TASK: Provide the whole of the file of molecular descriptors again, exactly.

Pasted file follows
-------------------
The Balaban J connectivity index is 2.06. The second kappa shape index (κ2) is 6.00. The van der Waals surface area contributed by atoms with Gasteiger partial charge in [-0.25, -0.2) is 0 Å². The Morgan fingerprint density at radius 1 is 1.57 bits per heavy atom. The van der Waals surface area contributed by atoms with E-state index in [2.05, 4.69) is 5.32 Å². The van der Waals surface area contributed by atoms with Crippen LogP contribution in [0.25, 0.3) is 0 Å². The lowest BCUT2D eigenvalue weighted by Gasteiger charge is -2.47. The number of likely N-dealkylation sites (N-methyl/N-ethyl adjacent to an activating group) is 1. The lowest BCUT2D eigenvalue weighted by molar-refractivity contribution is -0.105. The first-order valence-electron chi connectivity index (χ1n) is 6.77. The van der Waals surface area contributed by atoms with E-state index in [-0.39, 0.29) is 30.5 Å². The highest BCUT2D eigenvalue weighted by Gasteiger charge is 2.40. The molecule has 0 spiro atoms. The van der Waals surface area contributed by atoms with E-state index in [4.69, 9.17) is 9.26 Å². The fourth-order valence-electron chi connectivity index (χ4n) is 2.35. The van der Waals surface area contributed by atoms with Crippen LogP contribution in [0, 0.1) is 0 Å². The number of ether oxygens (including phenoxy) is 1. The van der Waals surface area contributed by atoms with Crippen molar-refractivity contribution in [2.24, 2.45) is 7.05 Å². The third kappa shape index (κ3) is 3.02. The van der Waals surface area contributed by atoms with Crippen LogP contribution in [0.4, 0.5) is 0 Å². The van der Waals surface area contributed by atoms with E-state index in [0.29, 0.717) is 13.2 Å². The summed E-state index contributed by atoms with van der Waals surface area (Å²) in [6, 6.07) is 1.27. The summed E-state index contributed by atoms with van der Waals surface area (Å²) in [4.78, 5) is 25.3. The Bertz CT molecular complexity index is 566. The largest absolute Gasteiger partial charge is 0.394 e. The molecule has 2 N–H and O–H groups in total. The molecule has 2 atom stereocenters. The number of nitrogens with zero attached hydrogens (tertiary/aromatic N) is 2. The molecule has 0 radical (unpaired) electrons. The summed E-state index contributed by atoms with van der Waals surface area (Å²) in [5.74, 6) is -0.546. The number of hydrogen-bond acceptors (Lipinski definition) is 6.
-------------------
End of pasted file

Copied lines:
The Balaban J connectivity index is 2.06. The second kappa shape index (κ2) is 6.00. The van der Waals surface area contributed by atoms with Gasteiger partial charge in [-0.25, -0.2) is 0 Å². The Morgan fingerprint density at radius 1 is 1.57 bits per heavy atom. The van der Waals surface area contributed by atoms with E-state index in [2.05, 4.69) is 5.32 Å². The van der Waals surface area contributed by atoms with Crippen LogP contribution in [0.25, 0.3) is 0 Å². The lowest BCUT2D eigenvalue weighted by Gasteiger charge is -2.47. The number of likely N-dealkylation sites (N-methyl/N-ethyl adjacent to an activating group) is 1. The lowest BCUT2D eigenvalue weighted by molar-refractivity contribution is -0.105. The first-order valence-electron chi connectivity index (χ1n) is 6.77. The van der Waals surface area contributed by atoms with E-state index in [-0.39, 0.29) is 30.5 Å². The highest BCUT2D eigenvalue weighted by Gasteiger charge is 2.40. The molecule has 0 spiro atoms. The van der Waals surface area contributed by atoms with E-state index in [4.69, 9.17) is 9.26 Å². The fourth-order valence-electron chi connectivity index (χ4n) is 2.35. The van der Waals surface area contributed by atoms with Crippen LogP contribution in [0, 0.1) is 0 Å². The number of ether oxygens (including phenoxy) is 1. The van der Waals surface area contributed by atoms with Crippen molar-refractivity contribution in [2.24, 2.45) is 7.05 Å². The third kappa shape index (κ3) is 3.02. The van der Waals surface area contributed by atoms with Crippen LogP contribution in [0.4, 0.5) is 0 Å². The van der Waals surface area contributed by atoms with E-state index in [0.29, 0.717) is 13.2 Å². The summed E-state index contributed by atoms with van der Waals surface area (Å²) in [6, 6.07) is 1.27. The summed E-state index contributed by atoms with van der Waals surface area (Å²) in [4.78, 5) is 25.3. The Bertz CT molecular complexity index is 566. The largest absolute Gasteiger partial charge is 0.394 e. The molecule has 2 N–H and O–H groups in total. The molecule has 2 atom stereocenters. The number of nitrogens with zero attached hydrogens (tertiary/aromatic N) is 2. The molecule has 0 radical (unpaired) electrons. The summed E-state index contributed by atoms with van der Waals surface area (Å²) in [5.74, 6) is -0.546. The number of hydrogen-bond acceptors (Lipinski definition) is 6.